Our homegrown business started back in the mid 1990’s first selling edible flowers to restaurants and caterers in the San Gabriel Valley area. After a few years we then started to expand our growing and selling efforts to herbs and heirloom vegetables. Unfortunately demand exceed supply these days since not only is the garden supplying our family with a viable modest income but about 99% of fruits, vegetables and herbs. We have our hands full with this little 1/10 acre garden and it shows that small can be beautiful and productive.
This time of year is prime growing season for our popular, melt in your mouth “baby green salad mix.” One our clients at his local bistro here in Pasadena has named the special salad they serve in our honor – the ‘Dervaes Salad’
We are blessed to have such wonderful clients located less than a 10 minute drive who understand the value our fresh, organic produce.
This week one of our chef clients stopped by to see what we had growing so he could incorporate our homegrown vegetables for his weekly specials.
One of our readers had a question, thanks for reminding me! I figure this is good as post as any to address her question about salad growing (sorry it took so long!).
Greetings in the Name of the Lord!
I love your blog and I am trying to learn what I can about your gardening process. I want to incorporate your salad-growing process in my garden this summer. Usually I grow well-spaced lettuces, but I want to grow those baby lettuces and other greens. I don’t plan on having raised beds like you, but I thought I would make a box frame for baby lettuces that I could move when I need to till in the garden. So, my question is: Do you broadcast the seed mix or do you space them? I really like the idea of just broadcasting the seed. I do that will beans and peas, etc., in wide rows. So easy. Also, how long do the plants last, getting mowed regularly? I am planning on putting my lettuce box underneath the trellis that has tomatoes, melons, cukes, and sqaush on it, for the shade. Will that help them last? I guess, maybe I am asking for an indepth treatment of raising salads. 😉 I know you are very, very busy. I just thought it wouldn’t hurt to ask. 😀 Keep up the good work. – Ginny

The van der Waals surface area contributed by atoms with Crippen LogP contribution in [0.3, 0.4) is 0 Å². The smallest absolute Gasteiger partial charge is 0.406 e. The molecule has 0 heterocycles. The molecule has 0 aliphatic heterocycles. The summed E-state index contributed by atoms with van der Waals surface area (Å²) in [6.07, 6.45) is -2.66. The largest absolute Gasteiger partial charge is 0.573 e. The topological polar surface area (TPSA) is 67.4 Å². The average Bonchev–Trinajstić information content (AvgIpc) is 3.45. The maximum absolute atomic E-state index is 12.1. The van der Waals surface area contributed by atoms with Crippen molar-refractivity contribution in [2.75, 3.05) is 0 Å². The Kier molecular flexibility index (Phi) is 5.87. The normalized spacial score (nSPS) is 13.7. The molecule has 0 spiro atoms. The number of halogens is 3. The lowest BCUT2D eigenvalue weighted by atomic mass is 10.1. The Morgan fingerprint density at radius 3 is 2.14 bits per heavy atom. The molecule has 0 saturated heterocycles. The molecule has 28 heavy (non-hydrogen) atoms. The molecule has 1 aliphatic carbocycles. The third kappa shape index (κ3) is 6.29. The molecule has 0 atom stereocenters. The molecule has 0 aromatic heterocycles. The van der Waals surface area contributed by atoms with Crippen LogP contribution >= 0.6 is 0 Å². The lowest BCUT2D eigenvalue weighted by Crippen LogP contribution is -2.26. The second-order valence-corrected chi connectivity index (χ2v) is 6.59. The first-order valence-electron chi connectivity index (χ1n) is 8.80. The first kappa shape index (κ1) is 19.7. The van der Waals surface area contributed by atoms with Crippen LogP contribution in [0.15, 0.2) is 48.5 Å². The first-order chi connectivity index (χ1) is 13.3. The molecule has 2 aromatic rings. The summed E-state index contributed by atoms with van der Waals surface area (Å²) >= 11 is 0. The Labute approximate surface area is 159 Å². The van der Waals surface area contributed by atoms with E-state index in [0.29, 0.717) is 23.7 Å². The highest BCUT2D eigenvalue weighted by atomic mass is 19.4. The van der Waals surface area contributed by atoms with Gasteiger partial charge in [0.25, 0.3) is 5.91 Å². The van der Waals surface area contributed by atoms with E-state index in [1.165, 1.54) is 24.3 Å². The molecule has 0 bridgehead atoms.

Thanks for the question, Ginny. Here on the urban farm, we sow lettuce and other field greens directly and use the “cut and come again” method when it comes to harvesting. This method prevents the greens from bolting which increases the harvest production of each bed. The greens are harvested on a daily or weekly basis.
In summer it’s best to move the green to a shadier location or, like you mentioned, position the bed in the shade of taller plants like tomatoes or squash. Positioning greens around taller vegetables will provide full sun in spring and in summer will cast shade over the greens during the intense summer.
When the heat is one, you can look for “summer lettuce varieties” that are slower to bolt with the onslaught of warmer temperatures. Or better yet, be creative and experiment with greens other than lettuce. Grow “hot weather greens” like tempala, (a.k.a “green amaranth”) new zealand spinach, tyfon mustard, purple goosefoot and so on.
:: Field Hand Appreciation :: CK $25